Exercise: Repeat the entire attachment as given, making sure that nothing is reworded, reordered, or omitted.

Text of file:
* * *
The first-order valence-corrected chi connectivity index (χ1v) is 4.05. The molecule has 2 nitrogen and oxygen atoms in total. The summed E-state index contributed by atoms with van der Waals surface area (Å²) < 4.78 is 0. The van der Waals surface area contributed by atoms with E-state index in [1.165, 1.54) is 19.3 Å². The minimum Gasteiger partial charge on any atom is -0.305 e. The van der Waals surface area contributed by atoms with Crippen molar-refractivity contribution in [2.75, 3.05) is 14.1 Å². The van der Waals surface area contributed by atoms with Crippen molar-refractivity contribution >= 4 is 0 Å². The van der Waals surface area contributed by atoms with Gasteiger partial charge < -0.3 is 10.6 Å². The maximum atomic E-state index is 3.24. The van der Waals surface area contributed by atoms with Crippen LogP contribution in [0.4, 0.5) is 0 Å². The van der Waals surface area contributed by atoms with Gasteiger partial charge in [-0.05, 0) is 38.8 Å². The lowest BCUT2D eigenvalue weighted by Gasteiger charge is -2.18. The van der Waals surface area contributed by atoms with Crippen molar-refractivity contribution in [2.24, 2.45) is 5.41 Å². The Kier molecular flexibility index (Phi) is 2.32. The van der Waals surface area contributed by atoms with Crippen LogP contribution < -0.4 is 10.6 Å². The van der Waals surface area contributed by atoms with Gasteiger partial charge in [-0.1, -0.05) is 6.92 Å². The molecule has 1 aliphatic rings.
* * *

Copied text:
The first-order valence-corrected chi connectivity index (χ1v) is 4.05. The molecule has 2 nitrogen and oxygen atoms in total. The summed E-state index contributed by atoms with van der Waals surface area (Å²) < 4.78 is 0. The van der Waals surface area contributed by atoms with E-state index in [1.165, 1.54) is 19.3 Å². The minimum Gasteiger partial charge on any atom is -0.305 e. The van der Waals surface area contributed by atoms with Crippen molar-refractivity contribution in [2.75, 3.05) is 14.1 Å². The van der Waals surface area contributed by atoms with Crippen molar-refractivity contribution >= 4 is 0 Å². The van der Waals surface area contributed by atoms with Gasteiger partial charge < -0.3 is 10.6 Å². The maximum atomic E-state index is 3.24. The van der Waals surface area contributed by atoms with Crippen LogP contribution in [0.4, 0.5) is 0 Å². The van der Waals surface area contributed by atoms with Gasteiger partial charge in [-0.05, 0) is 38.8 Å². The lowest BCUT2D eigenvalue weighted by Gasteiger charge is -2.18. The van der Waals surface area contributed by atoms with Crippen molar-refractivity contribution in [2.24, 2.45) is 5.41 Å². The Kier molecular flexibility index (Phi) is 2.32. The van der Waals surface area contributed by atoms with Crippen LogP contribution < -0.4 is 10.6 Å². The van der Waals surface area contributed by atoms with Gasteiger partial charge in [-0.1, -0.05) is 6.92 Å². The molecule has 1 aliphatic rings.